It must have looked like a scene from a science fiction movie when people in the United States started noticing a string of lights moving across the skies last May. Viewers from Texas to Wisconsin called up media outlets, reporting the unusual sight and wondering if it was some kind of a UFO attack.
But the experts put to rest all UFO theories and explained the lights were a series of satellites sent up by SpaceX, the space exploration firm founded by Elon Musk.
It was another glimpse of the trail blazing ways of Musk, whose Midas touch has been reshaping the auto industry and crypto currency world, not to speak his foray into Artificial Intelligence research.
While other tycoons like Amazon founder Jeff Bezos and Virgin Airlines chief Richard Branson talk about tourism and factories in space, Musk dreams of a colony in Mars. So it is natural that he had occupied a pole position by launching a series of satellites for his Starlink broadband plan.
This satellite-based universal broadband plan has attracted many companies into the field as analyst see a surge in demand as technologies like driver-less cars, internet-controlled gadgets and tele-medicine are poised to take off.
The cost of setting up networks in rural areas remains unattractive as the returns remain low. The difficult terrain in some areas add to the problems. The idea of providing internet coverage through satellite was mooted before too, but the prohibitive cost prevented it. But changes in technology have made it an attainable goal.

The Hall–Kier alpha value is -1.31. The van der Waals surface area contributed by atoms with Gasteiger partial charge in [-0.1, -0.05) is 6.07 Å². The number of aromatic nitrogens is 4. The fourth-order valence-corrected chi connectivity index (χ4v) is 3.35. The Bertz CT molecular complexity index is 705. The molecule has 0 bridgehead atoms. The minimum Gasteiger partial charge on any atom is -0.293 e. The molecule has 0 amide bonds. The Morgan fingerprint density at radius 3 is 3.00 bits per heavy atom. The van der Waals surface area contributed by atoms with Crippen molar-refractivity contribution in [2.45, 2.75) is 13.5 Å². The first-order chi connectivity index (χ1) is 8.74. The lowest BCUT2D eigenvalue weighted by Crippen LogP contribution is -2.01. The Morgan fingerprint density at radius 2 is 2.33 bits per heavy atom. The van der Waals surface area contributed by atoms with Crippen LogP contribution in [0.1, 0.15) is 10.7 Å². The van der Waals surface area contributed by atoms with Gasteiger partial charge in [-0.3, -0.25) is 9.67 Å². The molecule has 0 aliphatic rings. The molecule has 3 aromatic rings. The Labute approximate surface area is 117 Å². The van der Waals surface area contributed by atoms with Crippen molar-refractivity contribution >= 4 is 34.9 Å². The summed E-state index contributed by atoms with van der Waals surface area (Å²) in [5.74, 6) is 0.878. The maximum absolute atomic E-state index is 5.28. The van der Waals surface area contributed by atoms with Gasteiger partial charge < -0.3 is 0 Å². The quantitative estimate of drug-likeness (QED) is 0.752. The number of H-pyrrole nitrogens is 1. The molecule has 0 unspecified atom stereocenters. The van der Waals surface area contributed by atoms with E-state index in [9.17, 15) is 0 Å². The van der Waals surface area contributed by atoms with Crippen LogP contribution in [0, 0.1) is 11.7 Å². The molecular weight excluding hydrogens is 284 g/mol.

SpaceX, a Musk enterprise, already has hundreds of satellites positioned above the Earth, for its Starlink broadband network, which people in 12 countries have started accessing, with most reporting out-of-the-world speeds. (No pun intended.)
It is not just Starlink that is eyeing this vast opportunity. Amazon’s Kuiper and UK government’s One Web project are among others looking to enter the global market with similar services. China, meanwhile, has a plan for a 12,000-satellite constellation for its own broadband services.
With tens of thousands of satellites in the pipeline and non-state actors getting into the act, things are getting a bit complicated. Half a century ago, the United States and the Soviet Union had agreed to conduct space experiments for the collective good of humanity, which was later endorsed by over 100 countries.
But a lot has changed since then and there are many nations which have flagged their space ambitions and capability. So negotiations about a common rule regarding future space exploitation is going to be time consuming and complicated.
The arrival of internet added a different dimension as communication satellites also become a core area of defence with remote controlled weapons and drones making their appearance. The US, Russia, China, and India have demonstrated their ability to destroy satellites and that technology could become a crucial weapon in future warfare.
Even the experimental blowing up satellites by these countries had alarmed the space scientists as these manoeuvres left thousands of pieces of debris floating in the sky, which could someday pose a threat to the satellites and life on Earth.
A possible attack on a country’s satellite also brings another problem: about how to retaliate. The US-based website, Defenseone.com reported recently that a top official of the newly created Space Force warned, a strike on US assets could spark a conflict across the land, air, sea, and cyber domains.